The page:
Mrs Edna Molewa, MP, is the Minister of Water and Environmental Affairs in South Africa.
In our country of about 50 million people, we face the challenge of freshwater scarcity, which is exacerbated by its growing demand, pollution of its sources, unsustainable usage and wastage. Factors such as climate change and population growth also lead to an increase in water consumption.
EDNA MOLEWA: Minister of Water and Environmental Affairs in South Africa
We admit that there are real and significant challenges with regard to water management in our country. In this regard, we have already begun to think creatively about different ways of preserving and protecting this precious resource, thus making more water available for economic growth and the creation of decent jobs.
South Africa is a water-scarce country with a low rainfall – about 50% of the world average – and one of the lowest run-offs in the world. Rainfall is also highly seasonal, with around 80% occurring within a span of five months. While this raises many concerns regarding water availability and security in the country, the South African government believes that if we manage our resources well and use water judiciously, there will be no imminent shortage of water. Current projections indicate that South Africa will, in all probability, exceed the limits of our economically useable land-based water resources by 2050. However, my department is working on innovative measures to ensure that there will be clean water for human consumption for future generations.
We have no option but to change our behaviour and attitudes towards water use, as part of our ongoing endeavours to build sustainable livelihoods for the people of our country. Indeed, if we do not change the way we use our water resources, challenges will be experienced in our initiatives to make more water available for economic growth and the creation of decent jobs. Water limitations will create constraints to meet the energy generation capacity we need for economic growth. It will also impact negatively on the agricultural sector’s ability to create jobs and provide food security for our country. The mining and industrial sectors will also experience constraints in contributing to economic growth and employment creation.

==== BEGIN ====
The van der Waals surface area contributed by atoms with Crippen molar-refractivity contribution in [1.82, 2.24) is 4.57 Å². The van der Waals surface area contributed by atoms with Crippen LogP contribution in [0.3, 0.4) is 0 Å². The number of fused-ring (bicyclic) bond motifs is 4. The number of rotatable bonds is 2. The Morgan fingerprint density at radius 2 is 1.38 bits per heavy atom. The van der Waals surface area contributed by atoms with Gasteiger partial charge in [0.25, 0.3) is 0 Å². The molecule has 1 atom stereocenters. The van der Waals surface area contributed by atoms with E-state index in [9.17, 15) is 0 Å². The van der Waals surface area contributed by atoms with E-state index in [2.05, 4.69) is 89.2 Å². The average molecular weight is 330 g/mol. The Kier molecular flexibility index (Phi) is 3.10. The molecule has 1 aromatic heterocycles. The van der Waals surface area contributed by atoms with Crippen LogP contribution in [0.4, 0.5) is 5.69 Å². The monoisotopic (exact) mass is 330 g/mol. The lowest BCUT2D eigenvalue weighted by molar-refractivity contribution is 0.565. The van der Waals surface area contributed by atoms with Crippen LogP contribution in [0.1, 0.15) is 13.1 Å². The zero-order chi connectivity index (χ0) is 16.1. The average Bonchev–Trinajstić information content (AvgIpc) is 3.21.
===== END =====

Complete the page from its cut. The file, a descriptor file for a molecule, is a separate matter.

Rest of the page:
We therefore have a collective responsibility to proactively protect our water resources. In this regard, the work that Nestlé’s Mossel Bay factory in South Africa has done in reducing its water consumption by 50% in 2010 is to be applauded. It is encouraging to note there are companies that look internally into their processes to improve the efficient use of water, thereby encouraging other water users to do the same.
We also congratulate Nestlé as the winner of the 2011 Stockholm Industry Water Award for its leadership, performance and efforts to improve water management within its supply chain globally. The education of the general public on water conservation continues to be highly imperative. Thus, we have begun with campaigns aimed at raising awareness about water conservation and encouraging our communities to get involved in waging war against water wastage. We have also commenced a programme to desalinate sea water for domestic consumption in severely water-stressed areas.
Collectively, these interventions contribute towards making more water available to allow our country to pursue the strategic objective of growing the economy and creating more decent jobs. To improve the collaboration with business, we signed a Memorandum of Agreement with the Water Resources Group (WRG), an influential public–private global network on water, supported by the World Economic Forum and the International Finance Corporation. The intent is to forge a partnership with WRG through a public–private group, chaired by a Director-General of my department, to oversee the activities to address critical water issues in South Africa: water conservation, demand management and developing more sustainable management of groundwater resources.
We invite all citizens of South Africa to support us in this quest to make our country a water-conscious country for the benefit of present and future generations. As we chart a new policy context, we shall continue to infuse in our approach the constitutional and human rights imperatives towards our service delivery model.
We trust that we can continue to rely on the support of various stakeholders, particularly companies like Nestlé, as we do our work to make more water available for economic growth and the creation of decent jobs.
The comments on this page are the author’s independent opinions and are not necessarily shared by Nestlé.